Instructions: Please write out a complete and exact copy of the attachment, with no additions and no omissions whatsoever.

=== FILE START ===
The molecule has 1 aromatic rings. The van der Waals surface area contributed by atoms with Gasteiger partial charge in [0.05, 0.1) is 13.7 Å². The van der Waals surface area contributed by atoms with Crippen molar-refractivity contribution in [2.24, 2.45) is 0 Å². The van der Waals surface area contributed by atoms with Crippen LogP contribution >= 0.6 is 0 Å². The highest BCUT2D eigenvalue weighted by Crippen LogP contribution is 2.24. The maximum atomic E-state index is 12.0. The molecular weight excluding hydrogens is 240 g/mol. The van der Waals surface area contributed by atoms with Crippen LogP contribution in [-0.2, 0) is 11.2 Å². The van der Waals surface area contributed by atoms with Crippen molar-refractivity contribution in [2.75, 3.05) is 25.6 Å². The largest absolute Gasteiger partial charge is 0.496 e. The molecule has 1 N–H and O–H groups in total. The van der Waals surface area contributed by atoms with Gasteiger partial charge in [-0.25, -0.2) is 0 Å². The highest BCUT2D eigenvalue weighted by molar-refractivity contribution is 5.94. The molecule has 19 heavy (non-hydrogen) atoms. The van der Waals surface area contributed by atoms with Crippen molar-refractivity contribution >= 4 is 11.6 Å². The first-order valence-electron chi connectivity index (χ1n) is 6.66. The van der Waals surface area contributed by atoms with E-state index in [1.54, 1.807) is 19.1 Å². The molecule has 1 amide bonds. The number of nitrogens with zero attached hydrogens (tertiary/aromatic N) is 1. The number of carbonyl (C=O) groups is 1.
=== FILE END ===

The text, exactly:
The molecule has 1 aromatic rings. The van der Waals surface area contributed by atoms with Gasteiger partial charge in [0.05, 0.1) is 13.7 Å². The van der Waals surface area contributed by atoms with Crippen molar-refractivity contribution in [2.24, 2.45) is 0 Å². The van der Waals surface area contributed by atoms with Crippen LogP contribution >= 0.6 is 0 Å². The highest BCUT2D eigenvalue weighted by Crippen LogP contribution is 2.24. The maximum atomic E-state index is 12.0. The molecular weight excluding hydrogens is 240 g/mol. The van der Waals surface area contributed by atoms with Crippen LogP contribution in [-0.2, 0) is 11.2 Å². The van der Waals surface area contributed by atoms with Crippen molar-refractivity contribution in [2.75, 3.05) is 25.6 Å². The largest absolute Gasteiger partial charge is 0.496 e. The molecule has 1 N–H and O–H groups in total. The van der Waals surface area contributed by atoms with Gasteiger partial charge in [-0.25, -0.2) is 0 Å². The highest BCUT2D eigenvalue weighted by molar-refractivity contribution is 5.94. The molecule has 19 heavy (non-hydrogen) atoms. The van der Waals surface area contributed by atoms with Crippen molar-refractivity contribution >= 4 is 11.6 Å². The first-order valence-electron chi connectivity index (χ1n) is 6.66. The van der Waals surface area contributed by atoms with E-state index in [1.54, 1.807) is 19.1 Å². The molecule has 1 amide bonds. The number of nitrogens with zero attached hydrogens (tertiary/aromatic N) is 1. The number of carbonyl (C=O) groups is 1.